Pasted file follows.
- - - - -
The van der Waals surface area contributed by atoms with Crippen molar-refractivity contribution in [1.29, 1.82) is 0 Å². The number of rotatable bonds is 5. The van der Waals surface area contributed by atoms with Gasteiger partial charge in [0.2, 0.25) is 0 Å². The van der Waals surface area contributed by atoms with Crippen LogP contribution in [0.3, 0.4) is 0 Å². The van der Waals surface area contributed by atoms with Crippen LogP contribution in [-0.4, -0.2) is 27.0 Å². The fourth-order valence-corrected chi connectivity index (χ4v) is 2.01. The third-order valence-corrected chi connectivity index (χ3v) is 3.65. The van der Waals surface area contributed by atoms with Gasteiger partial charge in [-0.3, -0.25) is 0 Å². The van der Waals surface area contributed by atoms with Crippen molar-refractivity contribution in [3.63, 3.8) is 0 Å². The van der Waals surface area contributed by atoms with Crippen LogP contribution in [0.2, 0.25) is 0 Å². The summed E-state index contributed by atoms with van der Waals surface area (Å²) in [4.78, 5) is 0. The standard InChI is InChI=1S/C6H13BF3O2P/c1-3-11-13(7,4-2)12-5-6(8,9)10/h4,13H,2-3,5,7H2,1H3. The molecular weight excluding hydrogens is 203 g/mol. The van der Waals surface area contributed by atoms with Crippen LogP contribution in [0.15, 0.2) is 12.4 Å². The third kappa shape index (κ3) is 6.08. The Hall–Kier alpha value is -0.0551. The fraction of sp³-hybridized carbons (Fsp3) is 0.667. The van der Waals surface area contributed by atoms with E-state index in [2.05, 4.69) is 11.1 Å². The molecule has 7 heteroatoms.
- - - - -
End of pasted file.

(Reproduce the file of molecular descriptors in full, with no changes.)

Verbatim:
The van der Waals surface area contributed by atoms with Crippen molar-refractivity contribution in [1.29, 1.82) is 0 Å². The number of rotatable bonds is 5. The van der Waals surface area contributed by atoms with Gasteiger partial charge in [0.2, 0.25) is 0 Å². The van der Waals surface area contributed by atoms with Crippen LogP contribution in [0.3, 0.4) is 0 Å². The van der Waals surface area contributed by atoms with Crippen LogP contribution in [-0.4, -0.2) is 27.0 Å². The fourth-order valence-corrected chi connectivity index (χ4v) is 2.01. The third-order valence-corrected chi connectivity index (χ3v) is 3.65. The van der Waals surface area contributed by atoms with Gasteiger partial charge in [-0.3, -0.25) is 0 Å². The van der Waals surface area contributed by atoms with Crippen molar-refractivity contribution in [3.63, 3.8) is 0 Å². The van der Waals surface area contributed by atoms with Crippen LogP contribution in [0.2, 0.25) is 0 Å². The summed E-state index contributed by atoms with van der Waals surface area (Å²) in [4.78, 5) is 0. The standard InChI is InChI=1S/C6H13BF3O2P/c1-3-11-13(7,4-2)12-5-6(8,9)10/h4,13H,2-3,5,7H2,1H3. The molecular weight excluding hydrogens is 203 g/mol. The van der Waals surface area contributed by atoms with Crippen LogP contribution in [0.15, 0.2) is 12.4 Å². The third kappa shape index (κ3) is 6.08. The Hall–Kier alpha value is -0.0551. The fraction of sp³-hybridized carbons (Fsp3) is 0.667. The van der Waals surface area contributed by atoms with E-state index in [2.05, 4.69) is 11.1 Å². The molecule has 7 heteroatoms.